7. Victoria Battery

Back in the 1800s, this gold-mining site was the country's biggest industrial set-up where the sounds of both machinery and people busy in the workshops and sawmill and working the giant rock crushers known as stampers rang out constantly. Today, nature has re-staked her claim over the evocative ruins and if you are lucky enough to find yourself here alone the whole – complete with cyanide tanks, roasting kilns, access tunnels and transformer house - oozes atmosphere.

8. Coromandel Town and Thames

The Coromandel doesn't do cities – pretty, sleepy Coromandel Town is as big as it gets. Despite its small size – even though it was once part of the country's most lucrative gold-mining regions - and backwater air, Coromandel Town packs quite a bit in and has a thriving arts and crafts scene, a small museum and any number of tours and activities which set off from here. Take a wander around or plonk yourself down at a street cafe to soak up the atmosphere and watch the world pass by.....slowly.

Thames – the gateway to the Coromandel – is a little (very little) more bustling than Coromandel Town and, like its regional cousin, was also once a thriving gold-rush era town. It has pohutakawa-lined swimming beaches along its coast (head to Kuranui Bay or Waiomu Beach for free use of gas barbeques located there), the Butterfly and Orchid Gardens, two museums, art galleries and crafts outlets, water gardens and hiking options.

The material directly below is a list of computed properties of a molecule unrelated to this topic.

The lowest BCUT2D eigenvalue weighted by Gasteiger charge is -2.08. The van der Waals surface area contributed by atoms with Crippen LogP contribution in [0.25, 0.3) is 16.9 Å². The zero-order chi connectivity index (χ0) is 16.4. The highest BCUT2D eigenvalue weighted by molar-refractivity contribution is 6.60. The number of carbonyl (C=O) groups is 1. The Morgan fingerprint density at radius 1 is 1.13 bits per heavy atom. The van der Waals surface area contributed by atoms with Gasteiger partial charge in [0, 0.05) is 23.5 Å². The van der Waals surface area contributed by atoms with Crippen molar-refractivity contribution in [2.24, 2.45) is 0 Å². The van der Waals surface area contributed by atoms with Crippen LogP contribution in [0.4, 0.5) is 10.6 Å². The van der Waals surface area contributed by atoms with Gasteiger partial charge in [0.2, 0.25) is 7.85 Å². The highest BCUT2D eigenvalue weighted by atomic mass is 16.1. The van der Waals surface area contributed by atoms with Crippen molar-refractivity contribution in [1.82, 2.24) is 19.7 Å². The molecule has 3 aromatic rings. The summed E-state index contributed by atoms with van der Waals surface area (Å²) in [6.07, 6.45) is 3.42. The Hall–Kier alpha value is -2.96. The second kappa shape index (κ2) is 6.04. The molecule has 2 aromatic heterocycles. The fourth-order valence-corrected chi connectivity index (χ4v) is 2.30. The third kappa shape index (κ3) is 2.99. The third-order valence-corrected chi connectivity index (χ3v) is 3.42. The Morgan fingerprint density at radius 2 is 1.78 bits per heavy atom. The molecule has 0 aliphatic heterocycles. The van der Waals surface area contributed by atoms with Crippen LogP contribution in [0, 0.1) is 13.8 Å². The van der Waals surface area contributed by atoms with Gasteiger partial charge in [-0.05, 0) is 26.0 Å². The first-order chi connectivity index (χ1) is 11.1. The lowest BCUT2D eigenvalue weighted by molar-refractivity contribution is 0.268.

9. Driving Creek Railway and Potteries

For a quirky ride, hop aboard a Driving Creek Railway train, just a little outside of Coromandel Town, and head to the mountain top via kauri forests, over viaducts and through tunnels. If that doesn't sound especially quirky wait until your little train needs to make a turn.

The terrain in these parts is really not made for railway track turns but the ingenious folk here didn't let that stop them. When you come to a corner, the driver will drive into one of the reversing points, climb out of his cabin, swap ends, and then set off again. There is a viewing tower at the top of the mountain which lets you take in all the glory of the Hauraki Gulf dotted about with its islands.

10. Canyoning

As this is New Zealand the options on the adventure menu are plentiful here and include extreme off-roading on 8X8 vehicles, diving, snorkelling, surfing, mountain biking, kayaking, horse trekking and skydiving. However, the Coromandel also has some offerings in the lesser found category such as canyoning.


If you have grown a little tired (as if!) of all the other dare-devil type possibilities which New Zealand will throw at you might like to try your hand at a spot of canyoning, guaranteed to satisfy even the most ardent adrenalin junkie.


Race down zip-lines, abseil waterfalls, whizz down hardcore water chutes, swim pools, throw yourself from great heights and otherwise make use of a combination of scrambling, clinging, slipping and sliding over wet rocks.

Find out more...

The Coromandel Tourism - Everything you need to know about the area!
Driving Creek Railway - For a train ride with a difference!